Jo-Anne Beharrell and Marshall Potts were ordered from their home on Tuesday, a day before the latest evacuation alert.

They first spotted the fire around 5 p.m. on Monday from their kitchen window when it was about 1.5 kilometres from their front yard.

“It looked like, you know, a small brush fire but we knew there was a problem,” Potts said in an interview Wednesday evening from Pinantan Lake, just outside of Kamloops where the couple are staying with family.

Beharrell said the heat wave has made the area “very dry, very dusty.”

“I’m telling you it was like being in the desert,” she said.

They drove back to the village Wednesday afternoon to check on their friends and neighbours.

“There’s a massive, massive white cloud over the whole area,” Beharrell said.

“It definitely feels dystopian, that’s for sure. It definitely feels apocalyptic.”

Major highways in the area, including the Trans-Canada Highway, were closed because of the fire.

Lytton Coun. Robert Leitch said the fire that caused the evacuation order started south of town around 5:15 p.m. and spread within 15 minutes, and that’s when he left.

“When I first saw the smoke at the south end of town coming up really fast, I told my partner that, well, you know, that fire is breaking inside the village. Let’s get our stuff in the truck,” he said, adding that they are staying with friends in Ashcroft.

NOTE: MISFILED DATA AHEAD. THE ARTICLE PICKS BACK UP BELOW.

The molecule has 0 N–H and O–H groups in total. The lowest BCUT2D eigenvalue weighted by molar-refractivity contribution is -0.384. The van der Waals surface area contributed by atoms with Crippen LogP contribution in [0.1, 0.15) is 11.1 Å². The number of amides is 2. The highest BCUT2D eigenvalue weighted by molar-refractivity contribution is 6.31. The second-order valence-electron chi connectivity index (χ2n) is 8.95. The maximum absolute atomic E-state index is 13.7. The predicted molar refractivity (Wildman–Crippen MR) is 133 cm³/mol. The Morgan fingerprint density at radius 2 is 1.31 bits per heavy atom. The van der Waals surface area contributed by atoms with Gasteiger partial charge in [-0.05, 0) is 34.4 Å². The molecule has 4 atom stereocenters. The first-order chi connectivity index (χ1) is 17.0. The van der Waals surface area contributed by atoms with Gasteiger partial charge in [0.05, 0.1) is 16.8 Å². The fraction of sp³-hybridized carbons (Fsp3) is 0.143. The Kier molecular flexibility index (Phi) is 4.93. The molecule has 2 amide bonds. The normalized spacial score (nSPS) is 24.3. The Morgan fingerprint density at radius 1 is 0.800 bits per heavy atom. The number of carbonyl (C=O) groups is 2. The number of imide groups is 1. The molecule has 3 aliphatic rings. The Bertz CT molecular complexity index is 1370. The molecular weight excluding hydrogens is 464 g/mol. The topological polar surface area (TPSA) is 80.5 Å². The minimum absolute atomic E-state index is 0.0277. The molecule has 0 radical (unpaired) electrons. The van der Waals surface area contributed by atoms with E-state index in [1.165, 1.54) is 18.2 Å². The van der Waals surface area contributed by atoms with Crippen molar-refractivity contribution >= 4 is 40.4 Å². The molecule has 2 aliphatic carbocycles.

“So we went around, backed up the truck, packed everything up, knocked on a few neighbours’ doors, and by that time the fire was already 100 metres from my house.”

Berg said earlier Wednesday that wildfire service members were battling another small fire near Lytton, in the same area where crews have been working to control the 0.5-square kilometre George Road fire, which forced evacuation alerts after breaking out last week.

The blaze was among three major wildfires in British Columbia’s southern Interior.

The BC Wildfire Service said the McKay Creek fire had charred 50 square kilometres in the Pavilion area just north of Lillooet, while flames had burned at least 40 square kilometres around Sparks Lake, about 15 kilometres north of Kamloops.

The Squamish-Lillooet Regional District issued evacuation orders for more than two dozen properties west of Pavilion. The Thompson-Nicola Regional District also posted orders for 18 properties in the Sparks Lake area outside Kamloops, while about 150 nearby camps and cabins were on alert.

All three fires are suspected to be human-caused, although they remained under investigation.

The Peace River Regional District issued an evacuation order Wednesday night as well for areas south of Prince George, but it did not indicate the number of properties affected.

Berg said there have been 26new fires in the last two days as the risk across most of the province is rated at high to extreme.

Campfires were banned across the province as of noon Wednesday.

— By Camille Bains and Hina Alam in Vancouver.

This report by The Canadian Press was first published June 30, 2021.

The Canadian Press